Hive Five: Comparing the Trent Reznor Scores

[caption id="attachment_21526" align="alignnone" width="640" caption="Atticus Ross and Trent Reznor at the Golden Globes, Beverly Hills, Calif. Photo: Valerie Macon/AFP/Getty Images"][/caption]

In a lot of ways the newly released/Golden Globe nominated score for The Girl With The Dragon Tattoo has a lot in common with last year’s Oscar-winning one for The Social Network. Both are the creation of Nine Inch Nails/How to Destroy Angels mastermind Trent Reznor and his collaborator Atticus Ross. Both are appropriately dark and moody (Reznor has never been known for crafting sunny pop songs), and were released as albums by Reznor’s own Null Corporation. And both soundtrack David Fincher films centered on enigmatic computer geniuses -- Facebook founder Mark Zuckerberg and the prickly punk hacker Lizbeth Salander. But that is where the similarities end. Below are five of the differences between Reznor and Ross’ two scores—and no, one of them isn’t “The Social Network’s score won an Oscar,” because we’re betting that, come February, that will be another thing these two projects have in common.

1. Time Commitment

The composers were involved in Dragon Tattoo from the get-go. Reznor and Ross were late additions to The Social Network’s creative team, coming on board after the film had already been shot and roughly edited together. Reznor recently told The Film Stage that he and Ross basically had a finished movie to write for with The Social Network. But for this latest film, the duo devoted 14 months to the project, even joining David Fincher on his Swedish set to get a feel for its mood.

2. Length

The Dragon Tattoo score is a lot longer than that of The Social Network. The latter has been sold as a 19-song collection with a runtime that tops out at just over an hour. By comparison, the former is 39-tracks long and features more than 3 hours of music. (To wit, the forthcoming “Deluxe Edition,” which is due out in February, will feature six LPs!) The difference in length is probably due to all that time Ross and Reznor spent composing—you can write a lot of music in 14 months. Or maybe Dragon Tattoo’s dark, violent and, at times, sadistic subject matter really inspired Reznor (no stranger to such subject matter -- have you heard Pretty Hate Machine recently?) so much that the prolific composer had a wealth of material to choose from.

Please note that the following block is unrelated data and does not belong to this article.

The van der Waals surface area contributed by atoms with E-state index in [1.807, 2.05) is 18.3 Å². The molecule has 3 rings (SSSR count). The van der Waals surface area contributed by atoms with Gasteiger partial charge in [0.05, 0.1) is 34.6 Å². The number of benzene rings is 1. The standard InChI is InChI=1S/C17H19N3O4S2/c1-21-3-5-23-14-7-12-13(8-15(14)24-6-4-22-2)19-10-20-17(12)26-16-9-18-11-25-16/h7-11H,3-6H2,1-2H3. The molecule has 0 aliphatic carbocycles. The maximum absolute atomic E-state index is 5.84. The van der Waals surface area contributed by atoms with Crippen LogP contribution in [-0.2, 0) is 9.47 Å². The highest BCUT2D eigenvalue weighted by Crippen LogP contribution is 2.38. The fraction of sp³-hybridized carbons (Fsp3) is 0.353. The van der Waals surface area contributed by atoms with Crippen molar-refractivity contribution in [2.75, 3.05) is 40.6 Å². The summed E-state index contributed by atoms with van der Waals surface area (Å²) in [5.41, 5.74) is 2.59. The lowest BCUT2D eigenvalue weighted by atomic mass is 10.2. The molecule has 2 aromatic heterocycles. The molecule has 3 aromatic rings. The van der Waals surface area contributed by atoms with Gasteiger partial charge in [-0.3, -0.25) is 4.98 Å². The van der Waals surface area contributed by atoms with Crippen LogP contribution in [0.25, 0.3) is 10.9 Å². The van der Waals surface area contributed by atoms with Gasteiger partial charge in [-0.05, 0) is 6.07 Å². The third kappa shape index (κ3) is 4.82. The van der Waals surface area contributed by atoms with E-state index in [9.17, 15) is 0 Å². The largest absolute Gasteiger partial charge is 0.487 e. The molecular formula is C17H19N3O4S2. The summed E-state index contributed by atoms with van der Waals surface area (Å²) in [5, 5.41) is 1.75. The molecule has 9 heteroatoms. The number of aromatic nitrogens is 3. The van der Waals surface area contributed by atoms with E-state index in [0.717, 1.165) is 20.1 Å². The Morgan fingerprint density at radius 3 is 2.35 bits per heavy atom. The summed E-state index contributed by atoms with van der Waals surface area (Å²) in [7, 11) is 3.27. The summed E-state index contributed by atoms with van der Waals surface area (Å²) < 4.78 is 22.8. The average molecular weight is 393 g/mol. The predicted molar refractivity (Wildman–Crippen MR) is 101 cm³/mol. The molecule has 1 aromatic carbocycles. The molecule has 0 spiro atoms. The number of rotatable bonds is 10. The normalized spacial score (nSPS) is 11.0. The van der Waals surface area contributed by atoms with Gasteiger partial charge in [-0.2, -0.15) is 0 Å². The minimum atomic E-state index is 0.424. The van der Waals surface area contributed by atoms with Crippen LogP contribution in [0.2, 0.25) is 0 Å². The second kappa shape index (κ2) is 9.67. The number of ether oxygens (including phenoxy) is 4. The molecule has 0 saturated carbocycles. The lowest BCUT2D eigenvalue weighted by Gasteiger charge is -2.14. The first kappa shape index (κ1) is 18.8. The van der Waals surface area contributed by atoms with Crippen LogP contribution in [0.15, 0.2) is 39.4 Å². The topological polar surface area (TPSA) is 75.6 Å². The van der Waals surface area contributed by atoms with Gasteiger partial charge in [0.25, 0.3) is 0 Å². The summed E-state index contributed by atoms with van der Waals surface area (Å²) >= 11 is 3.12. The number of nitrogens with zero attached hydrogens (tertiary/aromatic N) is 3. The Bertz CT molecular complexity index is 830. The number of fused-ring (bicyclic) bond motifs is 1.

3. Organic, Not Synthesized, Sounds

The Social Network was suffused with digital sounds: buzzy, claustrophobic synthesizers and abstract, atmospheric songs meant to take viewers/listeners inside the mind of Mark Zuckerberg and between the divide of humanity and technology. But Dragon Tattoo sounds totally analog, marrying stark, insistent pianos (which practically conjure the snowy Swedish landscape) to “found” sounds, like those chiming bells and twinkling music-box melodies that show up repeatedly on multiple tracks. The highly percussive moments -- yes, the collection is more than just chilly soundscapes, staccato note patterns and slow-building melodic tension -- are even exacerbated with the sounds of a ticking clock.

4. Delicate Melodies

Sure, Dragon Tattoo has been billing itself as “the feel-bad movie of Christmas” and its score is filled with the requisite moments of creeping dread, noisy dissonance and taut, percussive, heart-pounding (“Oraculum,” for example). But, for the most part, the melodies on many of the 39 tracks are sparse and delicately constructed out of bells, chimes and pianos with lots of space around the notes to let them breathe or linger on the air. The Social Network’s score, with its suffocating synthetic soundscapes punctuated by 8-bit videogame bleeps, seems almost bombastic by comparison.

5. Vocals

The Social Network’s score was entirely instrumental, but a couple of Dragon Tattoo’s tracks do make use of vocals, though in an abstract, voice-as-instrument-in-the-mix kind of way in which ghostly soprano voices add chorale “ooohs” over those ever present chimes. But not only are there are few voices in the score, but the Dragon Tattoo album is bookended by two actual “pop” songs -- both covers. The Yeah Yeah Yeahs' Karen O caterwauls away the burden of the memory of Robert Plant’s iconic howl on a propulsive ice-and-steel re-imagining of Led Zeppelin’s “Immigrant Song,” and Reznor’s How to Destroy Angels project turns Bryan Ferry’s “Is Your Love Strong Enough” into a haunting, murky dirge replete with elegant vocals by his wife, Mariqueen Maadig.